It was the best of foods, it was the worst of foods, and in Korean culture we can only be talking about pickled, fermented vegetables known as kimchi, or kimchee, depending on how you want to spell it in the western world.
What makes kimchee the best of foods? It's salty, sweet, sour, spicy characteristics leave no palate with a ho-hum aftertaste.
What makes kimchee the worst representative? It's salty, sweet, sour, spicy characteristics leave some palates feeling distinctly violated. Usually, that's a western reaction, though not ALL westerners hate kimchee. That would be a silly statement to make.
Whether you love it or hate it, if you ever visit Korea, you had better get used to the taste and smell. It's a side dish served at every meal, and even in bars with a glass of beer. Kimchee is so important to the Korean culture that the government had to temporarily do away with import taxes on Chinese cabbage one year when bad weather hurt the Korean crop. Just read NPR's Kimchi Crisis Leaves South Koreans in a Pickle for more information. You'll see that a kimchee crisis is way more serious than any piddly Thanksgiving pumpkin shortage in America.
Now. . .cabbage is not the only vegetable needed for making kimchee, but it is the primary one. Korean cooks also make kimchee in a variety of other styles: radish, cucumber, zucchini, turnip and other roots, gourds and vegetables. Historians believe that kimchee is the Korean equivalent of Chinese pickled vegetables, which crossed national boundaries centuries ago.
It wasn't until after the 16th century when westerners brought chili pepper to Korea, that Korean people added a little fire to the fermentation.
And if you REALLY want an illustration of how important kimchee is to the Korean culture, consider this: Traditionally, the worth of a Korean wife was determined by the varieties of kimchee she could make. A decent wife could make at least 12, according to the New York Food Museum.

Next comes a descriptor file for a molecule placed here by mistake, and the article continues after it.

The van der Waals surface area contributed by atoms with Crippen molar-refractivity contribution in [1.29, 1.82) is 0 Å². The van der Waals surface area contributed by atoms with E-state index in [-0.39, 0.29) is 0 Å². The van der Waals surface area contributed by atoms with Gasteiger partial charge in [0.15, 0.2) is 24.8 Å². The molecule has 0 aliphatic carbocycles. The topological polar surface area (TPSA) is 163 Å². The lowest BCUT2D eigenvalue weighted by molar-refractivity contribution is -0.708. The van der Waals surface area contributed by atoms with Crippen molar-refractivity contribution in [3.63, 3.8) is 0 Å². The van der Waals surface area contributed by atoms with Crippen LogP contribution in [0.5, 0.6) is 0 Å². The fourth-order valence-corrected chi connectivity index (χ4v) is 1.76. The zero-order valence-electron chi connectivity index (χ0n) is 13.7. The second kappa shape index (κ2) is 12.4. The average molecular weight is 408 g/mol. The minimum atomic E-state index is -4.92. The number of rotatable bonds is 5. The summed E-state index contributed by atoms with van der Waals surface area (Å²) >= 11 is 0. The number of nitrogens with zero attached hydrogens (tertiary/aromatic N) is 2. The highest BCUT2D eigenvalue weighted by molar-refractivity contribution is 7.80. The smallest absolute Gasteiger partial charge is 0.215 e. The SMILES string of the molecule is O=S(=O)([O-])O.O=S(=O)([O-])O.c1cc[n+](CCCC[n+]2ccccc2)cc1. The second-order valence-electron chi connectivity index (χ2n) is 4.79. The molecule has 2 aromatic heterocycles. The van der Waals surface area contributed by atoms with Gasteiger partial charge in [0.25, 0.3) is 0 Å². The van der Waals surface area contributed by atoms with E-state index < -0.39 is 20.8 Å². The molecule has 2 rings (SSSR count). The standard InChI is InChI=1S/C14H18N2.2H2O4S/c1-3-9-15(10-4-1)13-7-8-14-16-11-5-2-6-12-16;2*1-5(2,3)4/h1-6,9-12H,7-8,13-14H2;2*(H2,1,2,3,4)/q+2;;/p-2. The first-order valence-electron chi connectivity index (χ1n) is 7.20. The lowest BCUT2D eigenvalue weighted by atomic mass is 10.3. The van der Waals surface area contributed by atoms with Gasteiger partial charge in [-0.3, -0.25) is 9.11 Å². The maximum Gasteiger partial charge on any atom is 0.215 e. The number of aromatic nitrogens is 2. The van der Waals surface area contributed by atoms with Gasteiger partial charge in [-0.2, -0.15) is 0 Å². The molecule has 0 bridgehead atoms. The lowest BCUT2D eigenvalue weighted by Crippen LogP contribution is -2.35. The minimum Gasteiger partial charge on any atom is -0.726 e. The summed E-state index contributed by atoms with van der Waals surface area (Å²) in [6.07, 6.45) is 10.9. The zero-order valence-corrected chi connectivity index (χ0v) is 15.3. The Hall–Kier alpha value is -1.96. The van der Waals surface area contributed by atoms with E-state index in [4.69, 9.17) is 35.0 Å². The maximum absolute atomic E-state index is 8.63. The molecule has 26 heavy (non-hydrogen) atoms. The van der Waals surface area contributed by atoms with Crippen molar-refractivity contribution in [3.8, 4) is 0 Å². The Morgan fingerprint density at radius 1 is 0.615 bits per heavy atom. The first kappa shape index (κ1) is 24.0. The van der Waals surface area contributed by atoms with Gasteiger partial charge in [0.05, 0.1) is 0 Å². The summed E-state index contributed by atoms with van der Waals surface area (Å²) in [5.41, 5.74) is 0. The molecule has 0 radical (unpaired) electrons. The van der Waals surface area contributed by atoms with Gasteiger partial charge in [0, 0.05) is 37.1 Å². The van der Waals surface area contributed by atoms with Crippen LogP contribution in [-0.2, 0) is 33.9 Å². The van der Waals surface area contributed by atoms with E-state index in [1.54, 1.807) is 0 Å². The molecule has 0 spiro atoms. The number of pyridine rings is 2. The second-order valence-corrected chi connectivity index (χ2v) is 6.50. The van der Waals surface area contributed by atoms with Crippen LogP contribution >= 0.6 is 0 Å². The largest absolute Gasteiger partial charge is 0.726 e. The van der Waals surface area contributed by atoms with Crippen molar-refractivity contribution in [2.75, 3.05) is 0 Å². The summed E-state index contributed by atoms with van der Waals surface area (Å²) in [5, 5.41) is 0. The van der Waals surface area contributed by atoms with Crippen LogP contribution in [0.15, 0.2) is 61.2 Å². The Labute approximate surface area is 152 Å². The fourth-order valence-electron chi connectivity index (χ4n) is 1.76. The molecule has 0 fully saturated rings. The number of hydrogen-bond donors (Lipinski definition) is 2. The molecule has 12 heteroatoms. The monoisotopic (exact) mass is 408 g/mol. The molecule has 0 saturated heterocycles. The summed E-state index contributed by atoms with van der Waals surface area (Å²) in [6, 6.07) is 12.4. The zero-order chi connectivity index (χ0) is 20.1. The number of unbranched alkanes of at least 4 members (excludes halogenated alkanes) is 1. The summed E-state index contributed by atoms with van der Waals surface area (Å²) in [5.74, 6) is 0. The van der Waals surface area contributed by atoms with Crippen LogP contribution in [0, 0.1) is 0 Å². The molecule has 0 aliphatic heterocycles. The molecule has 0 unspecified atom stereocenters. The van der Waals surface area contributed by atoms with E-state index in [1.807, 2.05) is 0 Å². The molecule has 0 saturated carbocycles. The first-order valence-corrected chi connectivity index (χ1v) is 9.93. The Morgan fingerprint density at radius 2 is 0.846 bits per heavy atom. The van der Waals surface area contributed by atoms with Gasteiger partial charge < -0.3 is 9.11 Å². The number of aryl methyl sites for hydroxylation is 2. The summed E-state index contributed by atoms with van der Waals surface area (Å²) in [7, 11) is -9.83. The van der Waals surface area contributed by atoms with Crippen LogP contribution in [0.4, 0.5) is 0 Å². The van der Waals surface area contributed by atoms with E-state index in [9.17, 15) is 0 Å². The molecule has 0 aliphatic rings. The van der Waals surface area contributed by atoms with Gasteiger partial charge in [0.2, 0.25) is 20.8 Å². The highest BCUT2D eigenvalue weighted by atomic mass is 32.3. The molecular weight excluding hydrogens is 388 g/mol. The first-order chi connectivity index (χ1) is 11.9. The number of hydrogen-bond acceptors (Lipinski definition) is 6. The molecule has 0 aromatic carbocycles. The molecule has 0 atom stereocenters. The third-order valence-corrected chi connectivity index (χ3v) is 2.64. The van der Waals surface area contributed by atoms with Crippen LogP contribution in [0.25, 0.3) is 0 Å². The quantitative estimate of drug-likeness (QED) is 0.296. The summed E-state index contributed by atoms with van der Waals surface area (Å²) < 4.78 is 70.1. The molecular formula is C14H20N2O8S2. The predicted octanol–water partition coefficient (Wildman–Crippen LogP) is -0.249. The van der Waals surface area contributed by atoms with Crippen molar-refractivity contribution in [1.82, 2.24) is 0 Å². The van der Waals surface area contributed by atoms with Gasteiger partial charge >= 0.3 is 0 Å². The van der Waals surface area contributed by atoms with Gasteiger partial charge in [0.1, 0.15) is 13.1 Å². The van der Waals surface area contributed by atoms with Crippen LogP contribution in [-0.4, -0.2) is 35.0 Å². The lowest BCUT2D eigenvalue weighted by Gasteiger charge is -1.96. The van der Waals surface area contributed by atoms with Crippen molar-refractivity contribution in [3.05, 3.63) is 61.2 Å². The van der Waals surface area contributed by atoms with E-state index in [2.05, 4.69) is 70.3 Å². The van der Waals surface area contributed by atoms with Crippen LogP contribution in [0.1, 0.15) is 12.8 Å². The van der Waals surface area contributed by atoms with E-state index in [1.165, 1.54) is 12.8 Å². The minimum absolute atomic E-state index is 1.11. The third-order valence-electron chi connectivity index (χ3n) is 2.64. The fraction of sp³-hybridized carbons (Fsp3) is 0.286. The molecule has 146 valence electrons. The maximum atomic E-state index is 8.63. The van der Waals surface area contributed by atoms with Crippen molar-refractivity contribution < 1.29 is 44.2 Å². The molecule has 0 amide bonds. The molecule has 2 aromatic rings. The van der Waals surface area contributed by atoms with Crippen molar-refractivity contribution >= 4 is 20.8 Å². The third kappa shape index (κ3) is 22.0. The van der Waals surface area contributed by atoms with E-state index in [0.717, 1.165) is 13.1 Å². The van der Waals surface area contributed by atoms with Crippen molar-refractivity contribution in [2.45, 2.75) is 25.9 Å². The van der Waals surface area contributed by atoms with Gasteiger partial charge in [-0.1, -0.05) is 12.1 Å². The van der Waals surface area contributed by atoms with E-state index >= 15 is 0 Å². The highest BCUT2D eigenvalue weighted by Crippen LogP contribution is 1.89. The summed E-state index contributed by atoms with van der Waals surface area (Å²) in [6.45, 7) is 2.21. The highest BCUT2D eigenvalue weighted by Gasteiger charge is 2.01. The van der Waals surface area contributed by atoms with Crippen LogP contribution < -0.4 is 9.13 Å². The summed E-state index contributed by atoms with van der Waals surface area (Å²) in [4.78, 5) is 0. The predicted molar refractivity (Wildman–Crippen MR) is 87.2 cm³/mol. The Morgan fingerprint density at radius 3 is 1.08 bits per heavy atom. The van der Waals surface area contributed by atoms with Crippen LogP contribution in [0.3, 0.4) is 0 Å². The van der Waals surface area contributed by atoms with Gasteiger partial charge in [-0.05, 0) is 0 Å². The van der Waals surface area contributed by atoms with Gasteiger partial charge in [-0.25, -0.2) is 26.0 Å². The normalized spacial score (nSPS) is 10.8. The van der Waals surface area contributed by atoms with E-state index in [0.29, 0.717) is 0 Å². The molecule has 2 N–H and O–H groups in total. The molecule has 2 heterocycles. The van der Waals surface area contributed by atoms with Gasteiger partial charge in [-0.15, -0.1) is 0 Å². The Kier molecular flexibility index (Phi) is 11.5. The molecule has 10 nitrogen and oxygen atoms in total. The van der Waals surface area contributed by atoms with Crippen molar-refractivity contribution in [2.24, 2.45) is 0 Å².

There's evidence of people inhabiting the Korean peninsula from over 700,000 years ago, and archaeologists have found pottery from 8,000 BCE. Historians believe rice came to Korea around 2700 BCE from China. This (and pickled vegetables) barely mark the beginning of all things fomented, fermented, borrowed and traded with China.
Around 400 BCE the Korean peoples began sailing the Yellow Sea or Sea of Japan to the land of the Rising Sun, where many settled and stayed.
The Koreans were initially shamanistic in their religion, and Shamanism still survives. But the culture is also Buddhist and Confucian, both carryovers from neighboring China respect for elders in society is a very Confucian characteristic of many Asian cultures. You will also find a strong sense of atheism (particularly in North Korea) and many Christians (particularly in southernmost Korea).
Historically speaking, Korean culture was filled with religious festival, some of them very lavishly celebrated. Some of those holidays are still important:
» Seollal is the first day of the lunar new year, and family holiday in which members make a deep bow called Sebae to their elders.
» Chuseok is the 15th day of the 8th month of the lunar calendar, in which families conduct Seongmyo, or conduct visits to ancestral grave sites. This is a three day holiday.
» Siokga Tansini, or Buddha's Birthday, is celebrated on the eighth day of the fourth month of the Chinese lunar calendar, which falls on April 28th in 2012. You'll find lotus lanterns decorating the temples and some of the streets. Many temples will serve free tea and food to the visitors, which of course, will include kimchee.
So who's ready for some kimchee, in it's many, fermented forms? You can probably try many varieties at Korean BBQ restaurants scattered throughout the U.S., attempt to Make Your Own, or chase down the Contribute to the Whirled! | Global Calendar of Festivals and Events. Share your experiences of Korea or other festive events with fellow Whirled Travelers, have your friends comment on your post, and if your information is good, we'll add it to our spreadsheet.
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